Life, it’s a gift. So write your own rules.

Somebody should tell us, right at the start of our lives, that we are dying. Then we might live life to the limit, every minute of every day. Do it! I say. Whatever you want to do, do it now! There are only so many tomorrows.”
Pope Paul VI


A friend recently wrote about attending the funeral of a dear friend at the end of last year. Reading her post I was moved and sobered by her loss, the passing of one so young, and the very gift of life itself.

Death forces us to sit up straight and pay attention. It makes all the little things, well, look just like little things. It gives us perspective. It’s a sharp hit of reality that forces us to focus on life. A death at a time of year when many people set resolutions and goals is particularly poignant.

How often do we hear that life is short? It is. It’s too short to live with regret. To live with fear. To live small.  Life is too short not to express ourselves fully, to feel deeply and to enjoy being crazy and daring and doing the things we love.

I wrote recently of setting some goals and creating a love list for the year. I’m going to hike a mountain, swing on a trapeze, I’m going to go to the beach and walk in the forest more often. I’m going to meet friends for lunch and take my husband out, to a different restaurant, each month for dinner.  I have plans for the year. My plans are my way of living. Of making life fun. Of honouring the lives of those I love who have lost theirs. But you know, I was thinking, as I was reading my friend’s blog, that to really honour our own life and the sweet beauty of it, we really ought to focus on giving stuff up too. I’m not talking about sugar and alcohol or cigarettes or whatever your vice might be. I reckon we need to give up guilt and shame and negative self talk. We need to free ourselves from the rules that have bound us, that have hemmed us in. We really ought to rewrite the rules of our lives and live on our own terms unrestricted by those old limiting patterns and beliefs, of the pointless merry-go-round of self sabotage.

The reality of our finite existence sometimes comes with the tragic loss of loved ones. What better way to honour the lives of those who have lost theirs by honouring our own.  Go ahead and make this year your best ever. What will you start doing, stop doing and do more if?


The agony of regret.


Who are the important people in your life?
Have you got an ever expanding bucket list?
What activities, hobbies and pastimes give you joy, fill you up and satisfy your soul?

Are you happy with the amount of time and attention you’ve allowed for these recently? Have you seen those loved ones lately? Have you ticked items off your bucket list and do you engage in those life giving activities you enjoy often enough?

Life delivered me a very abrupt wake up call this past week and I realised that life is far too short to live with regrets and miss opportunities that enrich us.

A friend of mine, who has lived on the Sunshine Coast, just over an hour’s drive from where I live, moved to New Zealand this week. A few weeks ago, when we were taking about the possibility of her moving, I thought I had plenty of time to catch up with her before she left. To my surprise she packed her bag and bought a ticket allowing only a two week window of time for a final visit.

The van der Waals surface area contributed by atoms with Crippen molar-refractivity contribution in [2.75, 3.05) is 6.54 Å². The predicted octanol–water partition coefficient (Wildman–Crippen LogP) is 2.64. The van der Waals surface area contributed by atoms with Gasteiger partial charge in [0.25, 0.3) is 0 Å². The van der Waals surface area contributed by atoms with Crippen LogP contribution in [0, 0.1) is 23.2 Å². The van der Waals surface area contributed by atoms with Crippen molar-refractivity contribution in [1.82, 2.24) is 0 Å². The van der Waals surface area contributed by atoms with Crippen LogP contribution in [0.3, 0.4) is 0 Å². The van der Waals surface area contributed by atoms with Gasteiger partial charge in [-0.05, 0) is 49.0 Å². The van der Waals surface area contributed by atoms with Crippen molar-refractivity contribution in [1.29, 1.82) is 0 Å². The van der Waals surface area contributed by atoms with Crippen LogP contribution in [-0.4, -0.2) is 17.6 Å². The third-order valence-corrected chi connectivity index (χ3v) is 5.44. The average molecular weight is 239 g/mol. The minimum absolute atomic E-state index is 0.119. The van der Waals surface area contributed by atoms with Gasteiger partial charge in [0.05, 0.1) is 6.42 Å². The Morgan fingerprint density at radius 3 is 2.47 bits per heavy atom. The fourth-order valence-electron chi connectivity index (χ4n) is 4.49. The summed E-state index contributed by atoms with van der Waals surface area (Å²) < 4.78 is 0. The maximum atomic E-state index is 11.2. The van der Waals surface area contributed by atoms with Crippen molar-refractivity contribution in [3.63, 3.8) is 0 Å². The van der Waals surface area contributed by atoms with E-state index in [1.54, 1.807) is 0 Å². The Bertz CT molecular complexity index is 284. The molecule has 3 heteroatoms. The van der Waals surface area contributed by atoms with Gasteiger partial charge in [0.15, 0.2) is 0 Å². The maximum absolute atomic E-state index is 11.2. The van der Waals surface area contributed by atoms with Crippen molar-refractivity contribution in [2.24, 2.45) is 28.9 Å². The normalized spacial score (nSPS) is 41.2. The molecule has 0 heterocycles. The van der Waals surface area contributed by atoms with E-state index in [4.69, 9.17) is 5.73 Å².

Unfortunately, in that time I had a packed schedule and simply couldn’t make the trip to see her. I was lamenting with another friend and sharing how I deeply saddened I was and how I regretted not being able to see our mutual friend before her departure. She too felt a similar regret and what she said next was like the universe giving me a little smack. My wise friend said, “We feel sadness and regret because we could have seen her more often, and we didn’t”.

She’s right you know. I was busy the last two weeks before my friend left but I could have made the time to see her more regularly before that, and I didn’t. Now, instead of living an hour away she is across the ocean, in another country and it is no longer quite so easy to pop in for a cup of tea, a hug and a chat.

Then I started thinking about the other people in my life who I treasure and yet don’t see often enough. My grandmother lives in my city, about forty minutes away from me and a dear friend moved into a nursing home some time ago and I haven’t seen her for several months. Both of these beautiful women are important to me and have played integral roles in my life and I’ve not made the time to see them as regularly as I’d like.

Interestingly, this same week, an associate asked me what was stopping me from volunteering at Meals on Wheels and the hospital and writing my book – things I’ve long wanted to do. To be honest, using lack of time seemed like a weak excuse and I heard myself respond by saying “nothing”. To be honest, nothing was stopping me but my own self created story of being tired, too busy, putting more importance on mundane things. I realised too, it has just been easier to long for something rather than to actually get off my butt and do something about it. For years I’ve  wanted to do these things and all I really needed to do to make these dreams a reality was to make a few phone calls and actually “put my money where my mouth is”.

We are all busy and there are times when we are sick and tired and just need our own time, away from the world. But let me ask you, do you want to reflect back over your life and regret missed opportunities?

I encourage you to pick up the phone today and connect with friends and family. Schedule your fun. Yep, put it in your diary and gift that time to yourself to go climb that rock, hike that mountain, ride your bike, learn to dance, sew, cook and sip tea with a friend.

Life is too short for regrets. Life is so much richer filled with love, fun, enjoyment and a sense of achievement.

Go ahead. Start now. What’s stopping you?

Have a fabulous weekend.


flower for gra